The next level of understanding is Remez. This refers to "hints" or more deep and allegorical meaning of the text without changing the plain meaning of the text.  For example; many of the events of Joseph's life directly hint at the events of Yeshua's (Jesus') life.  That doesn't mean that Joseph or the events that happened to him or Egypt, or Jacob and his sons are to be taken as anything other than literal events, but those events were a foreshadowing of the coming, suffering, Messiah.  The same applies to Moses.

The third level of understanding is called the Derash, which means "to dig", and a teaching on this level is referred to as a "midrash." Most of what we know to be the Jewish religious traditions are the result of midrashic explanation of the Torah.  Yeshua agreed with the vast majority of the midrashic teaching that was followed by the pharisees of His day.  Only where it departed from the plain meaning of the text of Torah did He correct them.  Most midrashic teaching is based on broad understanding of quite a few texts of Scripture and not some extrapolated conjecture based on just one or two verses.  Midrashic teachings on Scripture are always considered debatable and never carry the weight of infallible dogma.  However, some of it has become so well accepted as truth over the centuries that nobody has a reason to question it.

The fourth and last level is called Sod (rhymes with "mode") and is the esoteric level,  really deep meaning that the sages derive.  An example could be the belief that women are just naturally more spiritual than men and that is why they are exempt from many of the rules such as wearing tzitzit and praying three times a day at specific times as the orthodox do.  This is where the Qabbalistic writings come from and they are not intended for those who are not deeply grounded in basic Torah study, even though they too, are never supposed to violate the Peshat understanding of Scripture.

There is so much wrong with Camping's interpretations of Scripture because he so blatantly violates the rules of exegesis.  In a classic case of the pot calling the kettle black we have this quote from page 210:

"These false apostles, deceitful workers, are church leaders who appear to be ministers of righteousness but who are actually ministers of Satan! Just as the early church was being “seeded” with tares - people who looked like true believers but were not - the early church was also being infiltrated by false apostles. Now you may be wondering if this situation which occurred ages ago may have been corrected, so that the church could go on to a glorious future until the end of time. Sadly, that is not the case."

Then, incredibly, on page 211, he quotes the passage from 2 Thess. 2:1-4 which explains why he is wrong about the Doomsday prediction.  I will come back to that passage in a moment, because that is the passage which I will use to prove why Camping is wrong and how badly he departs from exegesis.

See this quote from page 229:

"Incredibly, the entire focus of these annual feasts is on the Lord Jesus. It is so sad that, even today, many Jews all around the world are so careful to keep these feast days but are unaware of their significance."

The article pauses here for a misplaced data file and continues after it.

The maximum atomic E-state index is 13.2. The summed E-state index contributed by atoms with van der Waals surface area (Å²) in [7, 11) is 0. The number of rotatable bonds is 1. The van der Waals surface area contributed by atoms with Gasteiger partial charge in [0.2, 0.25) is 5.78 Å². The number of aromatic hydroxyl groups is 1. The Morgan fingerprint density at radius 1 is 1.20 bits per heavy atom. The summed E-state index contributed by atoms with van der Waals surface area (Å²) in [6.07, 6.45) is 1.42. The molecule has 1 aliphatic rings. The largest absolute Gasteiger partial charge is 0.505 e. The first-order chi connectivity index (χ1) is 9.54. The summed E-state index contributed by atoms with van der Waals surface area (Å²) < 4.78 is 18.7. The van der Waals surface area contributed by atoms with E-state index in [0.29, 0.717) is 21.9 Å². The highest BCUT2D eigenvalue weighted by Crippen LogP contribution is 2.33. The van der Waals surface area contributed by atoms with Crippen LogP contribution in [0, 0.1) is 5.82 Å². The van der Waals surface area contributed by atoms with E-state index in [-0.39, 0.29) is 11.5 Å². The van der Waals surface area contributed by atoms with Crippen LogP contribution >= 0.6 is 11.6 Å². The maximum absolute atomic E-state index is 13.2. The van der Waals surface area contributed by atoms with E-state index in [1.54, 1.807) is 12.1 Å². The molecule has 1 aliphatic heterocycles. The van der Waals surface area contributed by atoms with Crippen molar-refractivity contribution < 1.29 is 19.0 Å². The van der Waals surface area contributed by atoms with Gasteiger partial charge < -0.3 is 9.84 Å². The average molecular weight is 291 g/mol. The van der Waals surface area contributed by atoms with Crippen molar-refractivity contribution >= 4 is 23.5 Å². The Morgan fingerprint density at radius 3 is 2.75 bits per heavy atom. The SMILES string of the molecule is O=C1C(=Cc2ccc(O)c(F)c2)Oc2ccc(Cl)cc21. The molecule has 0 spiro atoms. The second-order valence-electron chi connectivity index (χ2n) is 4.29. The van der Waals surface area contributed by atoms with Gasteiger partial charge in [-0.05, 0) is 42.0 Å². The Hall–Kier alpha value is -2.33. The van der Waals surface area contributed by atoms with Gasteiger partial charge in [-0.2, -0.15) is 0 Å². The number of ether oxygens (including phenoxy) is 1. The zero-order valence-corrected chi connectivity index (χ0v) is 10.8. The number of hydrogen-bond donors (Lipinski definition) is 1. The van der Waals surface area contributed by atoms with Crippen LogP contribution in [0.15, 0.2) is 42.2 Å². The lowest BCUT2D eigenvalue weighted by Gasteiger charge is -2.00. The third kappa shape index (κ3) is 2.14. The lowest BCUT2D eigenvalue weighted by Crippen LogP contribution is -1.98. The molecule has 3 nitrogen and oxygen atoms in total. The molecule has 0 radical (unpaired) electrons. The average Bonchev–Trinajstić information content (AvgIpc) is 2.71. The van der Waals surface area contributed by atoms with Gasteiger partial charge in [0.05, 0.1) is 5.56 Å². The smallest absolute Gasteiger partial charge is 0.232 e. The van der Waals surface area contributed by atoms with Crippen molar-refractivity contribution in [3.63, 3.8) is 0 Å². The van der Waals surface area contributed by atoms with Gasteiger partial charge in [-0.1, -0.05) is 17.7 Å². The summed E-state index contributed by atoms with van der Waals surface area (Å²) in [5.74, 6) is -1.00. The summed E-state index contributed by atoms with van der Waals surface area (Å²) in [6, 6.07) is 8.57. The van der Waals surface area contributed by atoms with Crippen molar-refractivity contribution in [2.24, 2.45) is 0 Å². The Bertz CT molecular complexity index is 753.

Let me tell you what is sad.  That people who claim to be followers of the Messiah have abandoned God's appointed feasts on His designated calendar and cannot begin to understand their true significance because they have trashed thousands of years of hard earned Jewish wisdom and understanding and bought into some idea that Yeshua came and created a whole new religion.  But Camping's doctrine gets even worse.

In spite of what he wrote in the introduction, Fitzpatrick goes on to say the following on pages 266-267:

"Many people read Mark 13:32 and understand it to mean that the timing - the day and the hour of the rapture - cannot possibly be known because not even the Son of God knows it; but the scripture can't have that meaning.  [Warning! - Warning! - Warning! Danger, Will Robinson! Danger!  Where's the html code that let's me make this insert flash?]  The Lord Jesus must know the timing. Remember, it was He who wrote the Bible. He is the Word of God and He is God. It was He who told Daniel to “seal the book” to the time of the end; and it was He who unsealed that book (the Bible), as we read in Revelation 5. It was only after the book was unsealed in these latter days that we learned the timing of God's plan. The Lord Jesus, therefore, must have known the timing; but if that is so, we must search to understand the meaning of the scripture telling us the Son does not know of “that day and that hour.”

I've been in the world of Christendom long enough to understand most all of the doctrinal positions from original sin to transubstantiation in the eucharist.  I understand the trinitarian doctrine, but when you carry it to an extreme that causes you to contradict direct statements of Scripture, such as the one above, then there is a serious problem with your doctrine.  You don't search to understand (read re-interpret) the Scripture to make it work with your doctrine and your desire to know something that God has repeatedly made clear that you cannot know.

While we cannot know the day or the hour, we can pay attention to the signs.  Yeshua did give us the signs to look for so as to know that the time is getting closer.  He told us to watch and pray.  I could go through a list of things, but many of them could be considered vague or ambiguous.  I don't need many or even a few to demonstrate why Camping's prediction was doomed to failure.  My example also proves pre-tribulationalist doctrine wrong as well.  There isn't going to be two second comings of Messiah as required by pre-trib doctrine; some secret catching away and then some months or days or years later Messiah comes back to administer justice.

Paul made it clear that there was one event that the believers could look for that had to happen before the "catching away of the saints" (in Greek it is called the harpazo).  It helps to make sure that we understand the full context of Paul's statement.  In Paul's first letter to the Thessolonians, he is explaining how the new believers need not worry about the fate of those who have died.  He does this by giving the details of what will happen when the Lord comes back for his own and brings about the resurrection of the dead.  The key details make it clear that everyone can know that the event is happening.  "For the Lord Himself will descend from heaven with a shout, with the voice of the archangel, and with the trumpet of God; . . ."  This statement is in agreement with the angels who spoke to the disciples at Messiah's ascension. That Yeshua would come down the same way he went up.  Other Scripture confirms that the conquering King Messiah would touch down on the Mount of Olives.  The point here is that Paul is talking about the triumphal return of Messiah at the "end days."  Paul continues: "and the dead in Messiah shall rise first.  Then we who are alive and remain shall be caught up together with them in the clouds to meet the Lord in the air, and thus we shall always be with the Lord." (1 Thess. 4:16-17)